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Where can I get my hands on an SPSS authorisation code?

  • #1
    Registered Users Posts: 437 ✭✭ MonkeyBalls


    Can anyone help?

    When I was at university I used SPSS; I have the installation CD but since then I've reformatted my computer and no longer have the licence/authorisation codes. It's SPSS Statistics 20. Is there any way of getting it without getting in touch with my former university?


Comments



  • More than likely you had a student price discounted version of a university site license. Such licenses are tied to the university site, and not for use outside of university studies/research.

    SPSS had been acquired by IBM awhile back, can be sourced online, and is a for-profit corporation that typically charges considerably more for site licenses outside of university studies.




  • Depending on what you are trying to do have a look at these

    http://salstat.sourceforge.net/ ( lists other packages too )

    https://www.gnu.org/software/pspp/pspp.html

    http://www.r-project.org/




  • Black Swan wrote: »
    More than likely you had a student price discounted version of a university site license. Such licenses are tied to the university site, and not for use outside of university studies/research.

    SPSS had been acquired by IBM awhile back, can be sourced online, and is a for-profit corporation that typically charges considerably more for site licenses outside of university studies.

    Yeah that's most likely the case. Any idea how much they charge, roughly, for someone who wants to use SPSS outside of university studies? The IBM website makes you jump through hoops just to get a price.
    Depending on what you are trying to do have a look at these

    http://salstat.sourceforge.net/ ( lists other packages too )

    https://www.gnu.org/software/pspp/pspp.html

    http://www.r-project.org/

    Much appreciate the links Captn. Very interesting, some of those might work for some of my purposes. Amazing that they've got pretty much the same capacities as SPSS but for free.

    At the same time, I also have to do more elaborate stats as well and don't have the time or mental energy to re-learn a new system for that. I'm also a bit rusty, and my textbook is based on SPSS.




  • Yeah that's most likely the case. Any idea how much they charge, roughly, for someone who wants to use SPSS outside of university studies? The IBM website makes you jump through hoops just to get a price.
    Pricing I've found for the IBM SPSS Statistics Grad Pack 21.0 Base Windows or Mac 12 month license for students currently attending university ranges from 65 to 91 USD, but the non-university license would be considerably more. You would have to contact SPSS IBM for a single user license price quote to get an exact cost. Exploring their site, the lowest license fee for 12 months I have found was 2,320.00 USD, which seems way, way too pricy. You may want to explore other statistical packages that are either free or more reasonably priced.




  • Just use a trial version - you get 14 days free!!


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  • I can't discourage you enough from adopting SPSS if you plan on using a stats package long term. Stata student license is €129, and the documentation and intuitive help dialogs are worth the asking price alone. Invest a week getting to grips with the syntax and it will save you years of hassle. There are other *ways* to acquire it of course... :)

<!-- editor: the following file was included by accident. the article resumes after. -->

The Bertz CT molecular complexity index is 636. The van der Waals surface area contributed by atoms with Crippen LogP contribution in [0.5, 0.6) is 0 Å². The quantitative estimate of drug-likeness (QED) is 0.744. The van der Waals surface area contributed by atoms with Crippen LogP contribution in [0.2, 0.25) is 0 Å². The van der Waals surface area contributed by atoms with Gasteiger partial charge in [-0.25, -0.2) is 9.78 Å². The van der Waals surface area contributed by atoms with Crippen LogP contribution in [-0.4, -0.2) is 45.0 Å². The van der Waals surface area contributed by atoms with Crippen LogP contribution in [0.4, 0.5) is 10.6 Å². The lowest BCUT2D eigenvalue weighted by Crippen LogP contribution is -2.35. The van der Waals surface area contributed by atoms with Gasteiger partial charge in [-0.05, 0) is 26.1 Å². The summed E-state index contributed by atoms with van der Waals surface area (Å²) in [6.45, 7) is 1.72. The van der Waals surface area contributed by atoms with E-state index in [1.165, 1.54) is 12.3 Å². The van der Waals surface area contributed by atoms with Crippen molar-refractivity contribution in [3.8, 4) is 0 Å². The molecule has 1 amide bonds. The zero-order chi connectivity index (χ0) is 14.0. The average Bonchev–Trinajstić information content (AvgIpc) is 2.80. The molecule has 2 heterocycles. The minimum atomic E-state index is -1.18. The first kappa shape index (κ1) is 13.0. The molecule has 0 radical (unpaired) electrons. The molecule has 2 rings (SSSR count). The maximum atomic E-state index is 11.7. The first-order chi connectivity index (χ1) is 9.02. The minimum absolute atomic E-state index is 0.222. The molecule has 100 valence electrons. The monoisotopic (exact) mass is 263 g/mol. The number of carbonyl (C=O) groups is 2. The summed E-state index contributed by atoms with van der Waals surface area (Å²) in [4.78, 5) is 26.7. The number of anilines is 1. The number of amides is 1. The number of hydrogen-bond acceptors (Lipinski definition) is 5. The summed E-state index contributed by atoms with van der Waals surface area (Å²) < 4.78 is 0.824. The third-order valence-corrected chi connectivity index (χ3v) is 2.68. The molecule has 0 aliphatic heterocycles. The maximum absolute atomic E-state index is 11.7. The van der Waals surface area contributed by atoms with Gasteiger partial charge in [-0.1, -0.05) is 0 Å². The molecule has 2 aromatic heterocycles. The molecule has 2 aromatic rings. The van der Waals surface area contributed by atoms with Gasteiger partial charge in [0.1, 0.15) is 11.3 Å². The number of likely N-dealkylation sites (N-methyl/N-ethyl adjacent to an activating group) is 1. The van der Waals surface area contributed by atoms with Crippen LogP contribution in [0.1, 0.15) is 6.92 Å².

• OP, there are a lot of opinions floating around here. I have a lot of experience in a variety of statistics packages [I am a statistician finishing my PhD in statistics]. If you say what sort of things you were using SPSS for I can give you advice as to which software is the best to use. People blindly saying one package is the best is silly. For example stata is designed for bio statistics and epi. SAS is approved by the FDA and is the one to go for if you are doing drug trials. R is free and can do anything but has a text based interface which can be difficult to get used to at the start.

    Where abouts are you based. It is posible sometimes to get a software licence free from these companies if you ask nicely.




  • dh0011 wrote: »
    OP, there are a lot of opinions floating around here. I have a lot of experience in a variety of statistics packages [I am a statistician finishing my PhD in statistics]. If you say what sort of things you were using SPSS for I can give you advice as to which software is the best to use. People blindly saying one package is the best is silly. For example stata is designed for bio statistics and epi. SAS is approved by the FDA and is the one to go for if you are doing drug trials. R is free and can do anything but has a text based interface which can be difficult to get used to at the start.

    Where abouts are you based. It is posible sometimes to get a software licence free from these companies if you ask nicely.

    There is certainly no ideal program, but SPSS has been a consistent let down in terms of functionality, tech support, and user friendliness (I think they removed all time-series capabilities a few versions ago).


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